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    The “priorities” of the title of the conference may be interpreted with regard to three directional axes: Aesthetics, Ethics and Personality. The… Read More
    The “priorities” of the title of the conference may be interpreted with regard to three directional axes: Aesthetics, Ethics and Personality. The Aesthetics refers to the principles of design, the Ethics to the code of conduct of design and the respect of the rules of social function and the Personality to the life experiences of each individual. A series of references were used as the basis of the designing of the specific poster as well as of the entire campaign of the conference: the fundamental design principles of Bauhaus and emphasis on such concepts as the line, the shape, the analogy, the motion and the rhythm/the grid (Grid System Raster Systeme of Josef Müller - Brockmann) and the Dadaist, abstract film of Marcel Duchamp Anemic Cinema. These references led to the creation of a shape of a linear funnel that refers not only to the shape of loudspeakers which broadcast a message to society in a dynamic way, as is the case of propaganda kiosks of Gustavs Klucis but also to funnel/walkway of the souls’ progression to heaven, as is the case in the painting of Hieronymus Bosch, Ascent of the Blessed; in this case, the shape – object – conference is depicted as if it comprises the driving force for a better tomorrow. Read Less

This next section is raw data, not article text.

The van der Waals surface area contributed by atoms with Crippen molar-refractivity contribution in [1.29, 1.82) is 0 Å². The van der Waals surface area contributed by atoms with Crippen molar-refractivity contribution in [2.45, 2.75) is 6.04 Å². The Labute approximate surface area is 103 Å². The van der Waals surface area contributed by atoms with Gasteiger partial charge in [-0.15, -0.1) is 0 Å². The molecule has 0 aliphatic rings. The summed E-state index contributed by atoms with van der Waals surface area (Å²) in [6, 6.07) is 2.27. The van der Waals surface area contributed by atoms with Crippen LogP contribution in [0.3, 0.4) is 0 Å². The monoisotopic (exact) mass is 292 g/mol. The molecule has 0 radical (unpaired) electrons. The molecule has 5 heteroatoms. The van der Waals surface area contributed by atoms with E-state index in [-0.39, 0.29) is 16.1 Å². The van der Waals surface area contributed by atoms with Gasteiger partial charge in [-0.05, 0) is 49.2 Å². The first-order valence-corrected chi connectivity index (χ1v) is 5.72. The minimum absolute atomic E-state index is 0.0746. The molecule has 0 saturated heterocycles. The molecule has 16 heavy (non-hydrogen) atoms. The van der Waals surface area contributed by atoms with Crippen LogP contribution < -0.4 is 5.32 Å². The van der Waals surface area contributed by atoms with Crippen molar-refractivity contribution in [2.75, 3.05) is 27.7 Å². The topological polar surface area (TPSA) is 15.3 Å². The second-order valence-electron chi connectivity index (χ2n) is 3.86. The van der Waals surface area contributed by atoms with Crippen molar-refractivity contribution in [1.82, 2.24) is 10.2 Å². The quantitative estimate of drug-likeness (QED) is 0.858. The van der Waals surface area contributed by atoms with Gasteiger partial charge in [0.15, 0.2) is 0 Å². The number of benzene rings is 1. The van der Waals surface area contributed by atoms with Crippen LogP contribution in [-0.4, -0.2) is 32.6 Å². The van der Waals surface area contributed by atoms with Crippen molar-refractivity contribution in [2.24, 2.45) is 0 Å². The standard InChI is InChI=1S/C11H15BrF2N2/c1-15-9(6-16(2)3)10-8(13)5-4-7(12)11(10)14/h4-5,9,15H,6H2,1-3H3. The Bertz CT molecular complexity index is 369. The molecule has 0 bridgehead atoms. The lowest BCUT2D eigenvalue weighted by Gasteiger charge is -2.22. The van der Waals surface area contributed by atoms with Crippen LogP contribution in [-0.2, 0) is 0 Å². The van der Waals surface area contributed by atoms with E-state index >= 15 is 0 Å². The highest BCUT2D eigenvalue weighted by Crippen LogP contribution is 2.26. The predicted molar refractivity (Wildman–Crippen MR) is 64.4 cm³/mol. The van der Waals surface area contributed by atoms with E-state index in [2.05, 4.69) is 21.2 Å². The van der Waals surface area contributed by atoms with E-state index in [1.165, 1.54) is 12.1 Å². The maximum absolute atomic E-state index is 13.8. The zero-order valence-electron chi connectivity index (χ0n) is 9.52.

Published:
6th International Conference on Typography & Visual Communication (ICTVC) with the theme "Discussing priorities, Developing a field"
The “priorities” of the title of the conference may be interpreted with regard to three directional axes: Aesthetics, Ethics and Personality. The Aesthetics refers to the principles of design, the Ethics to the code of conduct of design and the respect of the rules of social function and the Personality to the life experiences of each individual. A series of references were used as the basis of the designing of the specific poster as well as of the entire campaign of the conference: the fundamental design principles of Bauhaus and emphasis on such concepts as the line, the shape, the analogy, the motion and the rhythm / the grid (Grid System Raster Systeme of Josef Müller - Brockmann) and the Dadaist, abstract film of Marcel Duchamp Anemic Cinema. 

These references led to the creation of a shape of a linear funnel that refers not only to the shape of loudspeakers which broadcast a message to society in a dynamic way, as is the case of propaganda kiosks of Gustavs Klucis but also to funnel/walkway of the souls’ progression to heaven, as is the case in the painting of Hieronymus Bosch, Ascent of the Blessed; in this case, the shape – object – conference is depicted as if it comprises the driving force for a better tomorrow.

What design is and isn’t

Design often has the properties of good looks, which perhaps is why it’s often confused with style.
But design is about the underlying structure of communicating — the idea, not merely the surface qualities.

The late, great designer Saul Bass called this “idea nudity” — messages that stand on their unadorned own.
Certainly, it’s possible for a good idea to be poorly executed.


The value position

Design - good design - is not cheap. You would be better served to spend your money on something else if you don’t place a high value on what it can achieve. There’s a view in Buddhism that there’s no “good” karma and no “bad” karma, there’s just karma. The same can’t be said for design. Karma is a universal condition. Design is a human act (which often affects conditions) and, therefore, subject to many variables. When the word “design” is used here, it is always in the context of good design. A lot of famous people have written many famous books on the importance of design and creativity.